by Bruce Cherney
Children in Manitoba can be forgiven if they are heard chanting, “Rain, rain, go away/Come again another day.”
While the province has been incessantly under a deluge of rain, the only critters benefitting seem to be ducks, geese and mosquitoes. But, while an increase in the number of ducks and geese can be a cause of celebration, the same cannot be said of mosquitoes.
Standing water is what mosquitoes love and standing water is what we have in the millions of litres across the land.
The mosquito numbers have increased so dramatically that Winnipeg and the RM of West St. Paul have been ordered by the province under the Environment Act to spray for adult mosquitoes with the chemical malathion.
The city said until further notice that fogging will continue between 10 p.m. and 6 a.m. in designated areas within Winnipeg. Every day, the city will be releasing information on what area of the city will be fogged (for more information, go to www.winnipeg.ca/bugline or call 986-3210.)
No human cases of West Nile have been identified, but a high number of the carrier mosquitoes — Culex tarsalis — have been found.
In 2003, 142 Manitobans were infected with the West Nile virus, 35 became seriously ill and two people died. In neighbouring Saskatchewan, 12 people died.
The presence of the West Nile virus gives Manitobans one more reason to hate mosquitoes, a dislike that has been part of this province’s history since the first coming of First Nations people. They even tell the tale that the mosquito was created as a punishment.
The New Nation, August, 1870, said “Red River Indians have a curious legend respecting the origin of mosquitoes.”
According to the legend hundreds of years ago there was a famine and offerings were made to the Great Spirit to ease their hunger.
Two hunters came upon a white wolverine, “a very large animal,” which they killed. An old woman jumped out of the skin and said she was a “Manito,” and promised them plenty of game to hunt as long as they treated her well.
The famine passed, but the natives came to dislike the old woman because she continually took the best pieces of game for herself. And, despite her warning that a great calamity would befall them, they killed her as she ate a piece of reindeer.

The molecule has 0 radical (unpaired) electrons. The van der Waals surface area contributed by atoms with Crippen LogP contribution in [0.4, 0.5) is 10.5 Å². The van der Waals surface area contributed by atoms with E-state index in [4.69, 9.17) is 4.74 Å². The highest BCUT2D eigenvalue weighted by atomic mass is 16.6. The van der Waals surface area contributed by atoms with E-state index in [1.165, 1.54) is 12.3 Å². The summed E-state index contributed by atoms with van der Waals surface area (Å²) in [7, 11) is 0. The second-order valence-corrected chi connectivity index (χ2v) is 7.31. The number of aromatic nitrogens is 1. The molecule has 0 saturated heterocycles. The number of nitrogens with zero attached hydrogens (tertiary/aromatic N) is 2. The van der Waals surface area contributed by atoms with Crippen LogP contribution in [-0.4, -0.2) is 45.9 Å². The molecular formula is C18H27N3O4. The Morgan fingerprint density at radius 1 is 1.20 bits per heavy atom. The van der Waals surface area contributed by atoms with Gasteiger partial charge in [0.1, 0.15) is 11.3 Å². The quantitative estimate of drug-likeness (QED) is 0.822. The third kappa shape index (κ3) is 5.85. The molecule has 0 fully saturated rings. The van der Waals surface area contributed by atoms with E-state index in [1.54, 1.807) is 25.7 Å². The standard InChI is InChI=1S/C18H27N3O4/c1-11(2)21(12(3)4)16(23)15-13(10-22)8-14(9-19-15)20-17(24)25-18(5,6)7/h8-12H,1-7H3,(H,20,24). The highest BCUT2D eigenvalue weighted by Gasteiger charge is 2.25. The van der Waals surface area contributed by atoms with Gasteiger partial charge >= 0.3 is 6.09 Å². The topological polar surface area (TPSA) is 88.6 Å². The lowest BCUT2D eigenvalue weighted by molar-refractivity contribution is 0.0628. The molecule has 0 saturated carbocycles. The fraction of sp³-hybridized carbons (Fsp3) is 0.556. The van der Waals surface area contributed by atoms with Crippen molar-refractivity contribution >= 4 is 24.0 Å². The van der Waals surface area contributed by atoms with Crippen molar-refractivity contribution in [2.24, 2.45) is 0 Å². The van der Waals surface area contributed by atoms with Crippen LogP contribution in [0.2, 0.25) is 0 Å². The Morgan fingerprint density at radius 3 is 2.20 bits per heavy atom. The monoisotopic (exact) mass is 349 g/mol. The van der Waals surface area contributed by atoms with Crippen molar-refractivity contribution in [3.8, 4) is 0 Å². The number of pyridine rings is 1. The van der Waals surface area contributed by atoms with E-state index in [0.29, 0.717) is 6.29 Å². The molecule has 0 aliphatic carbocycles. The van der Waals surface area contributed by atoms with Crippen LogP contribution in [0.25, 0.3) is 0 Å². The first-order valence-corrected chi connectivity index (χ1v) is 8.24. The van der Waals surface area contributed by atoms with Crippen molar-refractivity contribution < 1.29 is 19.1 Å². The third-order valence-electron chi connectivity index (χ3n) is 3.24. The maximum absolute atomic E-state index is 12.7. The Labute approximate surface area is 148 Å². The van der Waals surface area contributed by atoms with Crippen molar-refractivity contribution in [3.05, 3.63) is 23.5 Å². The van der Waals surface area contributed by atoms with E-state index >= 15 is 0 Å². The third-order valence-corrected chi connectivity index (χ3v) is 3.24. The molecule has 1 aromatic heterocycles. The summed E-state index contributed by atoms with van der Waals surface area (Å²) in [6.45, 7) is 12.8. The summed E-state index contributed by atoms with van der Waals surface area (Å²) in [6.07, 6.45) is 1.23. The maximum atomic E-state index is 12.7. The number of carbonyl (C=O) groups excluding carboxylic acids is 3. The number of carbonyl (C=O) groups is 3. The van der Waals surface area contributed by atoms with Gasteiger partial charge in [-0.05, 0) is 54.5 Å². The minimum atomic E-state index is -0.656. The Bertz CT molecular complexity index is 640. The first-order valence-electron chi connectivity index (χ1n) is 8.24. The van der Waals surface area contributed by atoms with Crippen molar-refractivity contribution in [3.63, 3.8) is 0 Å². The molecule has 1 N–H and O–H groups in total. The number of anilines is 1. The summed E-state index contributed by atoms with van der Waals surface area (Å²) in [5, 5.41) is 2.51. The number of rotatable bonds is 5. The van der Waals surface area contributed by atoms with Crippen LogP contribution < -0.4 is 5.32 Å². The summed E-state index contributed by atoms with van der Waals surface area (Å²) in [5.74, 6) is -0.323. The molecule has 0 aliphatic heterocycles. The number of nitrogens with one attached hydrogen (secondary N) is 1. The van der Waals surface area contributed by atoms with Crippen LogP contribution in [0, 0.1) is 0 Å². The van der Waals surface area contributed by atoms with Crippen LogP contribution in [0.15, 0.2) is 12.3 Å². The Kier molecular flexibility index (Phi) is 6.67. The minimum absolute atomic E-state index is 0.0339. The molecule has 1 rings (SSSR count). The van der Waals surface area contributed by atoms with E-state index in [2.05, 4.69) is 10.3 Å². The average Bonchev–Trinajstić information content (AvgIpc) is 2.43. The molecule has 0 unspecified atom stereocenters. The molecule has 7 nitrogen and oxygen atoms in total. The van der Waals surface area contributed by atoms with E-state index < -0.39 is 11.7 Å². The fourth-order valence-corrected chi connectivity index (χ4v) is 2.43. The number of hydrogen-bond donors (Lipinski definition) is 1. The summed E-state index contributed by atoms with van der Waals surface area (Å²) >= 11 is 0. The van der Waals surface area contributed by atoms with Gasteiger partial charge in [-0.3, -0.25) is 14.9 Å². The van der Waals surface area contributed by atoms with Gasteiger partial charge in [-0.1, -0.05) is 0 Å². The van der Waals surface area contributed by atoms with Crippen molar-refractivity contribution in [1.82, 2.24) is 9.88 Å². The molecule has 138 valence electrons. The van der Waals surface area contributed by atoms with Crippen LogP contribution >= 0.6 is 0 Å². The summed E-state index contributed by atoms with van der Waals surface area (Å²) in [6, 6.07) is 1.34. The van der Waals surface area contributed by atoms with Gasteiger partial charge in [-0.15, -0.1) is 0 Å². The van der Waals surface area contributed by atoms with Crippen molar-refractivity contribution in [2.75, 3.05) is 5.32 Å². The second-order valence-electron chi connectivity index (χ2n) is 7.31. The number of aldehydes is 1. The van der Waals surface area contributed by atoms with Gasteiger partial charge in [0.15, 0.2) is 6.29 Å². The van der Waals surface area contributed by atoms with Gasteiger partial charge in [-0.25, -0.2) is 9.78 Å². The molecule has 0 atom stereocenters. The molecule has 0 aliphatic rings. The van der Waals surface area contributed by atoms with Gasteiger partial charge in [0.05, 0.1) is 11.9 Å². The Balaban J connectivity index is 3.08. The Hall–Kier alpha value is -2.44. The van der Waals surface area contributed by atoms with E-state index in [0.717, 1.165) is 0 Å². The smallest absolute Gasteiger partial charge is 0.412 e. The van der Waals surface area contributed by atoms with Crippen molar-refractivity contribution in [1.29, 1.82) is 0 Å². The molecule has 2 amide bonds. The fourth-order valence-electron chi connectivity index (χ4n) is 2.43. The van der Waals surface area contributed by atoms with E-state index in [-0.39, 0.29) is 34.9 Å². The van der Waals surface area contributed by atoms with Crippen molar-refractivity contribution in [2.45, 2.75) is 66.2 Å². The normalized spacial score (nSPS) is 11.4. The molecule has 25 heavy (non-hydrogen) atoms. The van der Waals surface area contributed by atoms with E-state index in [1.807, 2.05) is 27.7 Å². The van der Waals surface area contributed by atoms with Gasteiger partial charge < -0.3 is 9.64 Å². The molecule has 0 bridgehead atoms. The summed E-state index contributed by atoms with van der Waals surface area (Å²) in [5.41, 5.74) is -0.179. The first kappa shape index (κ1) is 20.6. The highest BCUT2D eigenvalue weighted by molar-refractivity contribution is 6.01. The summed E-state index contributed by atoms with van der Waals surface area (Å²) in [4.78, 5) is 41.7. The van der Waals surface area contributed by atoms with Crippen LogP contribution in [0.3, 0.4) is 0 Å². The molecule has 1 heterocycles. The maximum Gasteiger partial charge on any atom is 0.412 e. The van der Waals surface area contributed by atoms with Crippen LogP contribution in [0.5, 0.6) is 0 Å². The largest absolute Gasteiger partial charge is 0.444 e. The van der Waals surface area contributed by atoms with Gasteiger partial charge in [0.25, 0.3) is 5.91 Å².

Time passed without any great calamity so the people began to believe the old woman had deceived them. But, a hunting party chased a reindeer which led them to a spot where the old woman had been killed. They “came upon her skeleton, and one of them in derision kicked the skull with his foot. In an instant a small spiral vapour-like body arose from the eyes and ears of the skull ... that attacked the hunters with a great fury and drove them to the river for protection ... the air became full of avengers of the old woman’s death. The hunters upon returning to camp, found all the Indians suffering terribly from the plague. Ever since that time the Indians have been punished by the mosquitoes for their wickedness to their preserver, the Manito.”
Henri Julien, a 21-year-old illustrator sent to cover the march west of the North West Mounted Police in 1874, described the “Manitoba mosquito” as the worst species of the insect in the world.
“They insinuate themselves under your clothes, down your shirt collar, up your sleeve cuffs between the buttons of your shirt bosom. And not one or a dozen, but millions at a time.”
No Manitoban living today would argue with the observation of Julien. Winnipeg has gained unflattering recognition as the mosquito capitol of Canada. In fact, many have suggested that local mosquitoes are so big that they should be declared Manitoba’s provincial bird. Some have even said that Manitoba’s mosquitoes are so large that they can carry off babies.
Rev. George Young (1821-1910), who established a mission church in 1871 in Winnipeg, related that one prairie wit had commented that the local mosquitoes were so big that “many of them weigh a pound.”
The Brandon Sun Weekly of May 8, 1884, told a story of “two Winnipeg gentlemen” who had returned by train from the Rockies and related that they had been on a mosquito hunting excursion. “They assert that in the valleys the mosquitoes are in full bloom, and so large that they managed to slaughter two only after a desparate struggle. We understand that they brought the carcasses home with them, but we have not learned whether a flat car was found necessary for the purpose or not.”